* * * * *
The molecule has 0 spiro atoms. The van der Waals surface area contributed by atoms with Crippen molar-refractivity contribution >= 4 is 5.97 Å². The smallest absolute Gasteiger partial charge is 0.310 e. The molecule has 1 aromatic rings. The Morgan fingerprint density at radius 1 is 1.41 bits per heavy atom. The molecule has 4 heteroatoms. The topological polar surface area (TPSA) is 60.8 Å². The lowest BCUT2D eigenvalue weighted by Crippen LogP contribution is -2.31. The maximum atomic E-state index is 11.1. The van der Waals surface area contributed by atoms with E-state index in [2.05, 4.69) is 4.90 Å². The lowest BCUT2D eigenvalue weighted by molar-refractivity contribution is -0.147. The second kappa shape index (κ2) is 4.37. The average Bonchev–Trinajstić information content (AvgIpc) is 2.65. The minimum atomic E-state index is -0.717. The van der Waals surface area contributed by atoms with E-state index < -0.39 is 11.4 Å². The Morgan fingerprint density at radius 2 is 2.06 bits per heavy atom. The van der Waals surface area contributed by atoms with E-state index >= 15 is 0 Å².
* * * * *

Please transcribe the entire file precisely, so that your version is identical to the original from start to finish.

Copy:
The molecule has 0 spiro atoms. The van der Waals surface area contributed by atoms with Crippen molar-refractivity contribution >= 4 is 5.97 Å². The smallest absolute Gasteiger partial charge is 0.310 e. The molecule has 1 aromatic rings. The Morgan fingerprint density at radius 1 is 1.41 bits per heavy atom. The molecule has 4 heteroatoms. The topological polar surface area (TPSA) is 60.8 Å². The lowest BCUT2D eigenvalue weighted by Crippen LogP contribution is -2.31. The maximum atomic E-state index is 11.1. The van der Waals surface area contributed by atoms with E-state index in [2.05, 4.69) is 4.90 Å². The lowest BCUT2D eigenvalue weighted by molar-refractivity contribution is -0.147. The second kappa shape index (κ2) is 4.37. The average Bonchev–Trinajstić information content (AvgIpc) is 2.65. The minimum atomic E-state index is -0.717. The van der Waals surface area contributed by atoms with E-state index < -0.39 is 11.4 Å². The Morgan fingerprint density at radius 2 is 2.06 bits per heavy atom. The van der Waals surface area contributed by atoms with E-state index >= 15 is 0 Å².